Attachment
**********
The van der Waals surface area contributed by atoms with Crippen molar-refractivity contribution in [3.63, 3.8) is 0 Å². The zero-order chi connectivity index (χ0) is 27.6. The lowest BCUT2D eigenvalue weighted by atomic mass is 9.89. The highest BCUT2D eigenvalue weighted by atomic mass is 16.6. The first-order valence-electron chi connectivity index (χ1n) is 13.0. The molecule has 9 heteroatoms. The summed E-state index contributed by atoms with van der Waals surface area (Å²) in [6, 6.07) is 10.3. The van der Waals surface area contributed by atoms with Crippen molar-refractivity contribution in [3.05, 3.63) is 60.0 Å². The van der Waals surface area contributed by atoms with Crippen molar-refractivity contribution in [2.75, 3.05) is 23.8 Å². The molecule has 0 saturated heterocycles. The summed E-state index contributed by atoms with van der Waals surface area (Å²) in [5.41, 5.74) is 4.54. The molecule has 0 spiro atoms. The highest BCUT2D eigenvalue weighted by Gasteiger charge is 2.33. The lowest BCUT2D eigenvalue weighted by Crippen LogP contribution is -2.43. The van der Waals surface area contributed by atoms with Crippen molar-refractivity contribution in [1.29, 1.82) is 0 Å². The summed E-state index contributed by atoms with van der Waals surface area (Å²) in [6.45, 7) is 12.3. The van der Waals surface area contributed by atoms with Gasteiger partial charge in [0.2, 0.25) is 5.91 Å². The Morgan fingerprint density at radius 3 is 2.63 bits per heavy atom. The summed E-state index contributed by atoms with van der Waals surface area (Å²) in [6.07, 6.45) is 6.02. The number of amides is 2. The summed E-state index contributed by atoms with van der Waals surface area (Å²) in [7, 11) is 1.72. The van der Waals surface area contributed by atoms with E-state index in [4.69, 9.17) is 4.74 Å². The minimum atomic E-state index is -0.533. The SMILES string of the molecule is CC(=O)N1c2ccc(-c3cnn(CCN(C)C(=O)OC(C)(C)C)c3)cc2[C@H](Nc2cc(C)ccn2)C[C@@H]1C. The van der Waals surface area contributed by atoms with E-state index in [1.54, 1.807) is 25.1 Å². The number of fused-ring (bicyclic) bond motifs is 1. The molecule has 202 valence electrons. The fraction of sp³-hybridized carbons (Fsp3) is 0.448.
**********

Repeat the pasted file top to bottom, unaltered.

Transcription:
The van der Waals surface area contributed by atoms with Crippen molar-refractivity contribution in [3.63, 3.8) is 0 Å². The zero-order chi connectivity index (χ0) is 27.6. The lowest BCUT2D eigenvalue weighted by atomic mass is 9.89. The highest BCUT2D eigenvalue weighted by atomic mass is 16.6. The first-order valence-electron chi connectivity index (χ1n) is 13.0. The molecule has 9 heteroatoms. The summed E-state index contributed by atoms with van der Waals surface area (Å²) in [6, 6.07) is 10.3. The van der Waals surface area contributed by atoms with Crippen molar-refractivity contribution in [3.05, 3.63) is 60.0 Å². The van der Waals surface area contributed by atoms with Crippen molar-refractivity contribution in [2.75, 3.05) is 23.8 Å². The molecule has 0 saturated heterocycles. The summed E-state index contributed by atoms with van der Waals surface area (Å²) in [5.41, 5.74) is 4.54. The molecule has 0 spiro atoms. The highest BCUT2D eigenvalue weighted by Gasteiger charge is 2.33. The lowest BCUT2D eigenvalue weighted by Crippen LogP contribution is -2.43. The van der Waals surface area contributed by atoms with Crippen molar-refractivity contribution in [1.29, 1.82) is 0 Å². The summed E-state index contributed by atoms with van der Waals surface area (Å²) in [6.45, 7) is 12.3. The van der Waals surface area contributed by atoms with Gasteiger partial charge in [0.2, 0.25) is 5.91 Å². The Morgan fingerprint density at radius 3 is 2.63 bits per heavy atom. The summed E-state index contributed by atoms with van der Waals surface area (Å²) in [6.07, 6.45) is 6.02. The number of amides is 2. The summed E-state index contributed by atoms with van der Waals surface area (Å²) in [7, 11) is 1.72. The van der Waals surface area contributed by atoms with E-state index in [4.69, 9.17) is 4.74 Å². The minimum atomic E-state index is -0.533. The SMILES string of the molecule is CC(=O)N1c2ccc(-c3cnn(CCN(C)C(=O)OC(C)(C)C)c3)cc2[C@H](Nc2cc(C)ccn2)C[C@@H]1C. The van der Waals surface area contributed by atoms with E-state index in [1.54, 1.807) is 25.1 Å². The number of fused-ring (bicyclic) bond motifs is 1. The molecule has 202 valence electrons. The fraction of sp³-hybridized carbons (Fsp3) is 0.448.